Many of us view our home pages as “introductions” to our sites.
It’s where we create a store window, which gives people a quick view of what our company does and who we are. It’s an overview, an executive summary. It’s a place to tell people what we offer, who our clients are, and what the media is saying about us.
Sounds reasonable, doesn’t it?
The trouble is, this kind of approach no longer serves the needs of our visitors.
Perhaps it did back in 2000 and before, when users came to our sites filled with curiosity and were prepared to dig down a level or two before finding something of direct interest to them.
Today, our visitors are a lot more impatient. They are in more of a hurry. They come to our sites with a purpose in mind, with expectations of what they will find.
They don’t come to our sites to “browse” or “surf” — they arrive with a set of questions in their minds. They have a task to achieve. They want to get something done.
When a visitor’s needs are that specific, you can’t afford to ignore those needs and spend your first screen talking about your wonderful company or organization.
You don’t have time. Your visitors won’t allow you the time.
You need to engage each visitor immediately. You need to get that person to do something, take an action, make a commitment to your site by making a choice, clicking on a link.
If this sounds like direct marketing thinking, it is. The logic behind that thinking is if you don’t get a reader to do something right now, he probably never will.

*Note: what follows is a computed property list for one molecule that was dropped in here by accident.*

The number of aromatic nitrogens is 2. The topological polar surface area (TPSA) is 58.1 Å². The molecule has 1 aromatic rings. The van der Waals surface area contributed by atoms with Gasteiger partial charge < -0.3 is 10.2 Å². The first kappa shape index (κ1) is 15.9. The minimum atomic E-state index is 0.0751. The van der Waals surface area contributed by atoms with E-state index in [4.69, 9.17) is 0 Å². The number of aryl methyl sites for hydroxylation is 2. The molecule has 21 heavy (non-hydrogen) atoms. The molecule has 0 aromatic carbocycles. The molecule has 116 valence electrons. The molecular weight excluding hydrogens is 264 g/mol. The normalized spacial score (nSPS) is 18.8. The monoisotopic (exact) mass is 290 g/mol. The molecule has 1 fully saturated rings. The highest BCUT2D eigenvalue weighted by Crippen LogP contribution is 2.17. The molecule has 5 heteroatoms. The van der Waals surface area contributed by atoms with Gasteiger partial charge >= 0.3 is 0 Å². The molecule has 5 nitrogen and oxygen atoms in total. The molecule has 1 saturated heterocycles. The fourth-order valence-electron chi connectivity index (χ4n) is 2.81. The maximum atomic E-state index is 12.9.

Here are a couple of examples of sites that recognize the need to get people clicking.
Take a look at the major copy lines on the first screen at Citibank.com:
Look for a product or service
Learn about a financial topic
Find a location
On that first screen, the site’s designers use direct, active verbs at the beginning of each line, then put you in a position where you need to make a choice, choose a direction… do something. In fact, excluding the top navigation area, every link on that first page starts with an active verb. Do something!
And look at the American Cancer Society’s site:
Select a group to find the information that most closely matches your needs.
Again, on screen one, the organization is directing you to make a choice — to go to a page that is directly relevant to your particular need at that moment.
Neither site — one for a huge company and the other for a huge organization — wastes a second of time or an inch of that first screen on telling you about themselves.
Both home pages are devoted to getting users to move quickly and directly to the information that best suits their needs at the time of that visit.
Is your home page like that? Probably not. Most home pages are still too slow off the mark. They have too much “window display” and not enough recognition of each visitor’s state of mind.
For the most part, visitors don’t come to your site simply to find out about your company or organization. They arrive with a purpose in mind. They want to do something, find something, achieve something.
The faster you can get each visitor moving toward her objective, the better the chance she will become a customer, member, or subscriber.
It’s Direct Marketing 101 for your home page.
New Top-Level Domains (TLDs) have become more popular in the last couple of years, so here’s everything you need to know about them.
Amazon Prime was launched in 2005 as an express shipping membership program and more than a decade later it has tens of millions of subscribers who enjoy a lot more than just free, fast shipping on millions of products Amazon sells.
Sure, some apps are doing personalized push notifications, but what happens when your users are in the app?
Since cloud computing first gained mainstream attention around 2009, its popularity has exploded. Promising increased efficiency, flexibility and cost-effectiveness, it was hailed as the ultimate business solution. But are users seeing the benefits?